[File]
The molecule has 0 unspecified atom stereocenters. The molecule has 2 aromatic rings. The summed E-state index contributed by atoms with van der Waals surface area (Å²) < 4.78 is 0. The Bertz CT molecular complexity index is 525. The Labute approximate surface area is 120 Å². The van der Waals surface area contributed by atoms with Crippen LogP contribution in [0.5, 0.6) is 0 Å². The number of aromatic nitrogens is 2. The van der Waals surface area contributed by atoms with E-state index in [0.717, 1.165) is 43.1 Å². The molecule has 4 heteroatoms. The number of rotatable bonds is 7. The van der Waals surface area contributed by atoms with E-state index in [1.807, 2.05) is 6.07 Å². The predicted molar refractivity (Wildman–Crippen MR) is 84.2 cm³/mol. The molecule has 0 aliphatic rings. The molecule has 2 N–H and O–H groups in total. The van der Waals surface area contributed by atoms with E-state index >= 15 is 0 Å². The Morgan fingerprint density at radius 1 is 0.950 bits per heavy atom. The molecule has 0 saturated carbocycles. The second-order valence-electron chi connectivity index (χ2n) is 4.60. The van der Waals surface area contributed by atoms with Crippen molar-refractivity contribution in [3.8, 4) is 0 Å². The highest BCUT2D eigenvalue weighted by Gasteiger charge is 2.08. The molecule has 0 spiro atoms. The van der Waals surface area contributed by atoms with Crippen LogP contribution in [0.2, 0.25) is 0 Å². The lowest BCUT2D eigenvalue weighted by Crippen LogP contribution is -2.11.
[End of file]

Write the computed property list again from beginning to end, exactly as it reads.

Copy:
The molecule has 0 unspecified atom stereocenters. The molecule has 2 aromatic rings. The summed E-state index contributed by atoms with van der Waals surface area (Å²) < 4.78 is 0. The Bertz CT molecular complexity index is 525. The Labute approximate surface area is 120 Å². The van der Waals surface area contributed by atoms with Crippen LogP contribution in [0.5, 0.6) is 0 Å². The number of aromatic nitrogens is 2. The van der Waals surface area contributed by atoms with E-state index in [0.717, 1.165) is 43.1 Å². The molecule has 4 heteroatoms. The number of rotatable bonds is 7. The van der Waals surface area contributed by atoms with E-state index in [1.807, 2.05) is 6.07 Å². The predicted molar refractivity (Wildman–Crippen MR) is 84.2 cm³/mol. The molecule has 0 aliphatic rings. The molecule has 2 N–H and O–H groups in total. The van der Waals surface area contributed by atoms with E-state index >= 15 is 0 Å². The Morgan fingerprint density at radius 1 is 0.950 bits per heavy atom. The molecule has 0 saturated carbocycles. The second-order valence-electron chi connectivity index (χ2n) is 4.60. The van der Waals surface area contributed by atoms with Crippen molar-refractivity contribution in [3.8, 4) is 0 Å². The highest BCUT2D eigenvalue weighted by Gasteiger charge is 2.08. The molecule has 0 spiro atoms. The van der Waals surface area contributed by atoms with Crippen LogP contribution in [0.2, 0.25) is 0 Å². The lowest BCUT2D eigenvalue weighted by Crippen LogP contribution is -2.11.